View in: PubMed
        7. Burstein SH, McQuain CA, Ross AH, Salmonsen RA, Zurier RE. Resolution of inflammation by N-arachidonoylglycine. J Cell Biochem. 2011 Nov; 112(11):3227-33.
          View in: PubMed
        8. Siegelin MD, Dohi T, Raskett CM, Orlowski GM, Powers CM, Gilbert CA, Ross AH, Plescia J, Altieri DC. Exploiting the mitochondrial unfolded protein response for cancer therapy in mice and human cells. J Clin Invest. 2011 Apr; 121(4):1349-60.
          View in: PubMed
        9. Mihaliak AM, Gilbert CA, Li L, Daou MC, Moser RP, Reeves A, Cochran BH, Ross AH. Clinically relevant doses of chemotherapy agents reversibly block formation of glioblastoma neurospheres. Cancer Lett. 2010 Oct 28; 296(2):168-77.
          View in: PubMed
        10. Redfern RE, Daou MC, Li L, Munson M, Gericke A, Ross AH. A mutant form of PTEN linked to autism. Protein Sci. 2010 Oct; 19(10):1948-56.
          View in: PubMed
        11. Gilbert CA, Daou MC, Moser RP, Ross AH. Gamma-secretase inhibitors enhance temozolomide treatment of human gliomas by inhibiting neurosphere repopulation and xenograft recurrence. Cancer Res. 2010 Sep 1; 70(17):6870-9.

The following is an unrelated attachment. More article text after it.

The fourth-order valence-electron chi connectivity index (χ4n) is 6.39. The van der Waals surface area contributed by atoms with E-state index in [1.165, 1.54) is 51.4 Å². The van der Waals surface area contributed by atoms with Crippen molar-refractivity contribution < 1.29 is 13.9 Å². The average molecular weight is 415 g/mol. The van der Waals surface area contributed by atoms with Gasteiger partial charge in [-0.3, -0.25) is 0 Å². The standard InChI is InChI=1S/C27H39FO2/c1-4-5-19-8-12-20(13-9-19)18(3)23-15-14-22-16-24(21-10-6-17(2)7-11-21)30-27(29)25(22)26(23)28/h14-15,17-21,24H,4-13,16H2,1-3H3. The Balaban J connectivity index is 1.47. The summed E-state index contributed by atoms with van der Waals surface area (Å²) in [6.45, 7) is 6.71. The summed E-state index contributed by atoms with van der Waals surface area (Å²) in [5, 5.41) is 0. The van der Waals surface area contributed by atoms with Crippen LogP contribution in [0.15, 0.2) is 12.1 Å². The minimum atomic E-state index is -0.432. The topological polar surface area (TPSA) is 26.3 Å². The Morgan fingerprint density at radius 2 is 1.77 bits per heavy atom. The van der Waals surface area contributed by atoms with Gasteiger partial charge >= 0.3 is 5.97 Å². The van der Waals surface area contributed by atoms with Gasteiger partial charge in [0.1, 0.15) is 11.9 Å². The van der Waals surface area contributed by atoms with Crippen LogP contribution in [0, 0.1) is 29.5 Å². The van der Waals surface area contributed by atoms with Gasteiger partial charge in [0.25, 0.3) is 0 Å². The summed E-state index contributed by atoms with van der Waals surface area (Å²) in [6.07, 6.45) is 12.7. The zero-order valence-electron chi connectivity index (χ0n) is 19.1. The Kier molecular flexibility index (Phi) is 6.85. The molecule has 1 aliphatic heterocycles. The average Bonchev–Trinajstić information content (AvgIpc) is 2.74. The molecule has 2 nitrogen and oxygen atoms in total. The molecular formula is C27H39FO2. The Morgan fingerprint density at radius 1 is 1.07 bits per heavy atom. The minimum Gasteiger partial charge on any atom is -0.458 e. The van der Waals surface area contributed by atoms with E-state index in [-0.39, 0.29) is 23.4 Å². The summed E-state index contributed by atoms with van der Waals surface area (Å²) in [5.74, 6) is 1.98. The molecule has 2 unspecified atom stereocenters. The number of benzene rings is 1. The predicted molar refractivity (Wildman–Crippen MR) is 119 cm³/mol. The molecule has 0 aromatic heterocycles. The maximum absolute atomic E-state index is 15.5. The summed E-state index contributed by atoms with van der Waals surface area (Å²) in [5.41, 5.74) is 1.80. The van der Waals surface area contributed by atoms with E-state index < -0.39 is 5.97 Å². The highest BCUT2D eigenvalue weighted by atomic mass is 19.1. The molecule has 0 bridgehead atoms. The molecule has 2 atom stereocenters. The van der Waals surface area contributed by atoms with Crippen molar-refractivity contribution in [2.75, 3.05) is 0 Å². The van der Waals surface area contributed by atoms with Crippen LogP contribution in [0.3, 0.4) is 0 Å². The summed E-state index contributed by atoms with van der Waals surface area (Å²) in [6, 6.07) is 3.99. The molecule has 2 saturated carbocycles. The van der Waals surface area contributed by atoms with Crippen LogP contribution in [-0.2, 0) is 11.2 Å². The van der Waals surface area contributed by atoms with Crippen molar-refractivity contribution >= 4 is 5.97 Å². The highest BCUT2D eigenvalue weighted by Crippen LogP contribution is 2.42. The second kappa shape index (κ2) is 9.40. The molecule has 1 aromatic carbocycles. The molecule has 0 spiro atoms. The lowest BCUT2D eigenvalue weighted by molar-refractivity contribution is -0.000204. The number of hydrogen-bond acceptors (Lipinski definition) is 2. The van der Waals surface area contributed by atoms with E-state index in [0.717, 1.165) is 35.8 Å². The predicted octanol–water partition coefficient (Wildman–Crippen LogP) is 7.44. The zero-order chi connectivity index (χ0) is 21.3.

View in: PubMed
        12. Siegelin MD, Plescia J, Raskett CM, Gilbert CA, Ross AH, Altieri DC. Global targeting of subcellular heat shock protein-90 networks for therapy of glioblastoma. Mol Cancer Ther. 2010 Jun; 9(6):1638-46.
          View in: PubMed
        13. Sheng Z, Li L, Zhu LJ, Smith TW, Demers A, Ross AH, Moser RP, Green MR. A genome-wide RNA interference screen reveals an essential CREB3L2-ATF5-MCL1 survival pathway in malignant glioma with therapeutic implications. Nat Med. 2010 Jun; 16(6):671-7.
          View in: PubMed
        14. Siegelin MD, Raskett CM, Gilbert CA, Ross AH, Altieri DC. Sorafenib exerts anti-glioma activity in vitro and in vivo. Neurosci Lett. 2010 Jul 12; 478(3):165-70.
          View in: PubMed
        15. Gilbert CA, Ross AH. Cancer stem cells: cell culture, markers, and targets for new therapies. J Cell Biochem. 2009 Dec 1; 108(5):1031-8.
          View in: PubMed